The Maine Supreme Judicial Court ruled Tuesday that the head of the Roman Catholic Diocese of Portland is not immune from being sued  by an Augusta man who alleges he was molested as a boy after the diocese assigned a priest it knew had sexually abused children in the past to a parish in the state capital.
In a 5-2 ruling, the court affirmed that under current law charitable groups such as churches, museums and sports organizations are immune from claims for negligent actions, but it said they are not immune from intentional ones.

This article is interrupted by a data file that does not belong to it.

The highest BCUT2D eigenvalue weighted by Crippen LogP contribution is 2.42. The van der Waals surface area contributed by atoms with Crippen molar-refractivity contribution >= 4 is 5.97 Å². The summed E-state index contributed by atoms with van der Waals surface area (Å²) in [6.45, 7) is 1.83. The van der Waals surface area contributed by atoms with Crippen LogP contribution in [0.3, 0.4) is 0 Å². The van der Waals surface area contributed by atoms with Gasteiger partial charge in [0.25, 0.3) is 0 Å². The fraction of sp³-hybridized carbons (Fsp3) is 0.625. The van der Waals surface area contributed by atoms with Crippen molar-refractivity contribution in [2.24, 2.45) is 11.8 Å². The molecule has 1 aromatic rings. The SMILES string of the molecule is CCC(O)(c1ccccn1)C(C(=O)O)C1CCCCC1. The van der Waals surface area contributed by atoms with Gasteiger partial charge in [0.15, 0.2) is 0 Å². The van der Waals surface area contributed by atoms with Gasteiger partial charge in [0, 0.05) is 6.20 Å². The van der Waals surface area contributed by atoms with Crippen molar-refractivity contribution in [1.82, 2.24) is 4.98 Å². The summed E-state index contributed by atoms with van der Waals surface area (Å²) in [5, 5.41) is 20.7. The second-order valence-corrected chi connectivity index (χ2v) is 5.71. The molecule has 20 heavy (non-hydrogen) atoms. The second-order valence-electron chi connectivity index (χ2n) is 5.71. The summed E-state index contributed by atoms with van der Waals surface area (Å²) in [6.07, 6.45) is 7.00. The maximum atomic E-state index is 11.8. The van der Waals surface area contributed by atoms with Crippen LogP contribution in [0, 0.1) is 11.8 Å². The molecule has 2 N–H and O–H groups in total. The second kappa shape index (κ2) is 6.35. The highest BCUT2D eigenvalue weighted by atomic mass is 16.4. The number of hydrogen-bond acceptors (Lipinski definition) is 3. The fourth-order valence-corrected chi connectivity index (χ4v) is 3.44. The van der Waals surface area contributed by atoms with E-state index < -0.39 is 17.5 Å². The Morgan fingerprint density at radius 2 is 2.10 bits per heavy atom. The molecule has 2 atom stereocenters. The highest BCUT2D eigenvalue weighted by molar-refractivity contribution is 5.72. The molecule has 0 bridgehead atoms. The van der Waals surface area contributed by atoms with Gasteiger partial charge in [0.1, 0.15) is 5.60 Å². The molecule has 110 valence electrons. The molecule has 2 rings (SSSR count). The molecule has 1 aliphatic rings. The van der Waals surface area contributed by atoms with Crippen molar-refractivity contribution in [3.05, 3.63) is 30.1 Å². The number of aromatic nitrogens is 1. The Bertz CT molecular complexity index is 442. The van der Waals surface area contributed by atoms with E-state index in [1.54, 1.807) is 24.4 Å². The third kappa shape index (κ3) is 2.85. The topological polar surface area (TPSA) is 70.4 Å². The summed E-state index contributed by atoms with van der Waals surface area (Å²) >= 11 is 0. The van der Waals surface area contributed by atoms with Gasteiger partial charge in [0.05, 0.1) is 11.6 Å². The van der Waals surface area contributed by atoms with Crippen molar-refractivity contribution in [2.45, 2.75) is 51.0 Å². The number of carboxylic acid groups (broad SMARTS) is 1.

The impact of the court's ruling will be felt by every nonprofit organization in the state, a dissenting justice predicted.
The state's high court sent back to Kennebec County Superior Court the question of whether the bishop of the diocese knew that the Fr. Raymond Melville had a history of sexually abusing minors when in 1985 he was assigned to St. Mary Catholic Church and School in Augusta.
"Applying charitable immunity in claims involving intentional torts" — that is, wrongful acts — “would set Maine so far outside the mainstream that it would put this state in a class by itself,” he wrote. “We do not believe it advisable to expand so profoundly a doctrine that has generally been acknowledged as bankrupt” by courts in other states.